But in his case I said, “Well look, you have an MRI that says you have injuries to two, three, and four. I haven’t seen anybody that has true plantar plate sprains to two, three, and four. Even if the MRI says you have some fraying or some irregularity or some thickening or something like that, I just don’t buy it.” I just don’t really ever see it. I think it’s a myth. I think it’s things that radiologists put in the report to comment on that we should be aware of them and see if it correlates with the symptoms. But the problem is, when you get an MRI report, a lot of times you start thinking that, that is actually the problem and the nerves don’t show up. So the nerves aren’t going to be the problem if it’s just a little irritated on the top of your foot. And when you say the pain’s down on the bottom, they’re not going to look up there anyway. So you have to really think about what the issue is here and then try to rule that out.
What I did was I gave him some strategies to reduce the irritation of that nerve and I was just saying, “Look, you’ve got to figure this out. You’ve got to track your pain. You have to think about your pain numbers. You have to see how much of your nerve discomfort goes away when you’re only addressing the nerve up on the top of the foot. And if all of your pain starts dissipating very rapidly on the bottom of the foot but you’re not actually treating that part per se, then you know that you don’t have a plantar plate injury that needs surgery or a PRP injection or anything fancy. You just have to get the nerve to calm down. You’ve got to decrease the pressure on the nerve on the top of the foot, continue to get that nerve to quiet down, and then if your pain really does start to dissipate, you don’t have to worry as much about the plantar plate injury.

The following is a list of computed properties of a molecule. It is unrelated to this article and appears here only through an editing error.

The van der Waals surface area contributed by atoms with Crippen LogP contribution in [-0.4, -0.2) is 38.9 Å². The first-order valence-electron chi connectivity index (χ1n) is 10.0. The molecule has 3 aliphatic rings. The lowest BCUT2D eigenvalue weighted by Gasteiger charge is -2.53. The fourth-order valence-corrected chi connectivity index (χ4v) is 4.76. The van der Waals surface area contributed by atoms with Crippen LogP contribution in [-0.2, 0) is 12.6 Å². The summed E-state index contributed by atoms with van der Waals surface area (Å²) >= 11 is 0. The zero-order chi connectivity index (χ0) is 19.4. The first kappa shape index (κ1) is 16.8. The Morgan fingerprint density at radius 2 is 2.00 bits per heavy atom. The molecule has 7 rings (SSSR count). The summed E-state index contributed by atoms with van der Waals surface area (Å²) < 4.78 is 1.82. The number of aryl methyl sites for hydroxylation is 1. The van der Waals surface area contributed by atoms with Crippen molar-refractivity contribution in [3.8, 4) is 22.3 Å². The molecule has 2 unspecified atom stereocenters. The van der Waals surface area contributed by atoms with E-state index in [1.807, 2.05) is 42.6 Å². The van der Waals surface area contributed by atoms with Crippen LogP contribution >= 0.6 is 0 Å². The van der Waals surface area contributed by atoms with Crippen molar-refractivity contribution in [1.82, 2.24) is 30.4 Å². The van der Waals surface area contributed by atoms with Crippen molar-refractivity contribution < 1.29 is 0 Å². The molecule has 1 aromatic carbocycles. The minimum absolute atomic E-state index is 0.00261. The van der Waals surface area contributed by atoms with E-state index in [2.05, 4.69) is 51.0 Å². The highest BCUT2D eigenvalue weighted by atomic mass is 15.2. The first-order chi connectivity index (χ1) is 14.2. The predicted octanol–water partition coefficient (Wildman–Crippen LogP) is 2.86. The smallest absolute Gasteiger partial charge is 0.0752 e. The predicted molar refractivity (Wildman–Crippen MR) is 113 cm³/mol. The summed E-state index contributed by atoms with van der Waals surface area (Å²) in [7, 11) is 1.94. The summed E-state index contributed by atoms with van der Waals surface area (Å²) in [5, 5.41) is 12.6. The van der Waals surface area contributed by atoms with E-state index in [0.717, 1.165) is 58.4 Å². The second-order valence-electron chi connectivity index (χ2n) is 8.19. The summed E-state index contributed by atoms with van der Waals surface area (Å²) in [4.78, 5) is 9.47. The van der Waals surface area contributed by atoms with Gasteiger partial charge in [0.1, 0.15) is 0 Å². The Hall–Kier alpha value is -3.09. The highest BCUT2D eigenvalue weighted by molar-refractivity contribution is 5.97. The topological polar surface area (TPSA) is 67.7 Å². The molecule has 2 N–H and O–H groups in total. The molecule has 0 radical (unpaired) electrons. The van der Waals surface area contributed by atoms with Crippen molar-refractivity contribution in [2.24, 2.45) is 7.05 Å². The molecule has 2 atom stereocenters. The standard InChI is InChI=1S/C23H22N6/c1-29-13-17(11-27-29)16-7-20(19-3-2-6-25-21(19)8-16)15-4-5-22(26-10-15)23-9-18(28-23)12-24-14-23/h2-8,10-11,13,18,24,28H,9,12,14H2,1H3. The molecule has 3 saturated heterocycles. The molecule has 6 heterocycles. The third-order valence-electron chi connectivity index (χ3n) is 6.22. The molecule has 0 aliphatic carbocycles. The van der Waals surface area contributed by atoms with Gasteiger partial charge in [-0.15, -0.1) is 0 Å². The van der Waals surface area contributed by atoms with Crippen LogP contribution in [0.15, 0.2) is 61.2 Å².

But the fact that there is this callus here, you’ve got to address that too, because I will tell you that if you have a big, thick callus, a ridge like that, that actually creates a pressure point that’s pushing into the bottom of the foot, that can aggravate both the nerve and the plantar plate and the joint capsule and the structures on the bottom of the foot.
If you get a big, huge callus, you need to keep that shaved down as well. You don’t want to take all of it off because then you’ll get a blister, but you should take off a lot of that callus to stop that pressure too. But this just shows you that sometimes when you get an MRI and you’re told you have something like a plantar plate, you really have to think about the symptoms and look at the foot and figure out, does it really make sense given all the other things you see because the callus could cause a problem, the nerve could cause a problem, and it’s not just the plantar plate that happens to show up on the MRI. By the way, the callus, not on the MRI.
So think about the details, really think about your story, and when you go in to see your doctor, make sure you discuss all of these things together so that you can get the right opinion for you and you can get back to running as quickly as possible.